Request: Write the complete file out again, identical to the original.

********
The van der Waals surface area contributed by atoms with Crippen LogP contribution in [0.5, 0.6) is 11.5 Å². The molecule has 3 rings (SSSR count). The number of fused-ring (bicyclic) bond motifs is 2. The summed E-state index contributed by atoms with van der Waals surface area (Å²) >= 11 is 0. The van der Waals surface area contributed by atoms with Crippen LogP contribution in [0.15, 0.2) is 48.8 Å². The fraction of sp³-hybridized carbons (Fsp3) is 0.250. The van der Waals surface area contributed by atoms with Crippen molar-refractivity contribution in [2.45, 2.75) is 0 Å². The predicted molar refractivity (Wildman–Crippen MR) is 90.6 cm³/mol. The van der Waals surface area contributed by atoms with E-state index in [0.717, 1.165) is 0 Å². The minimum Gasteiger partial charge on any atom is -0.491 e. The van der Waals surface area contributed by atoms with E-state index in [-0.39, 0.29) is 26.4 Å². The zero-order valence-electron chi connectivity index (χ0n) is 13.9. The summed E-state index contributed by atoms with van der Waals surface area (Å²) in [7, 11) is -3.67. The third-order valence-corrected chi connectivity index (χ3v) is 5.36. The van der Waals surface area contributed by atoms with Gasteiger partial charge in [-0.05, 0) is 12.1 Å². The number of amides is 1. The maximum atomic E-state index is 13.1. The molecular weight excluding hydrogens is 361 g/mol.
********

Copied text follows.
The van der Waals surface area contributed by atoms with Crippen LogP contribution in [0.5, 0.6) is 11.5 Å². The molecule has 3 rings (SSSR count). The number of fused-ring (bicyclic) bond motifs is 2. The summed E-state index contributed by atoms with van der Waals surface area (Å²) >= 11 is 0. The van der Waals surface area contributed by atoms with Crippen LogP contribution in [0.15, 0.2) is 48.8 Å². The fraction of sp³-hybridized carbons (Fsp3) is 0.250. The van der Waals surface area contributed by atoms with Crippen molar-refractivity contribution in [2.45, 2.75) is 0 Å². The predicted molar refractivity (Wildman–Crippen MR) is 90.6 cm³/mol. The van der Waals surface area contributed by atoms with E-state index in [0.717, 1.165) is 0 Å². The minimum Gasteiger partial charge on any atom is -0.491 e. The van der Waals surface area contributed by atoms with E-state index in [-0.39, 0.29) is 26.4 Å². The zero-order valence-electron chi connectivity index (χ0n) is 13.9. The summed E-state index contributed by atoms with van der Waals surface area (Å²) in [7, 11) is -3.67. The third-order valence-corrected chi connectivity index (χ3v) is 5.36. The van der Waals surface area contributed by atoms with Gasteiger partial charge in [-0.05, 0) is 12.1 Å². The number of amides is 1. The maximum atomic E-state index is 13.1. The molecular weight excluding hydrogens is 361 g/mol.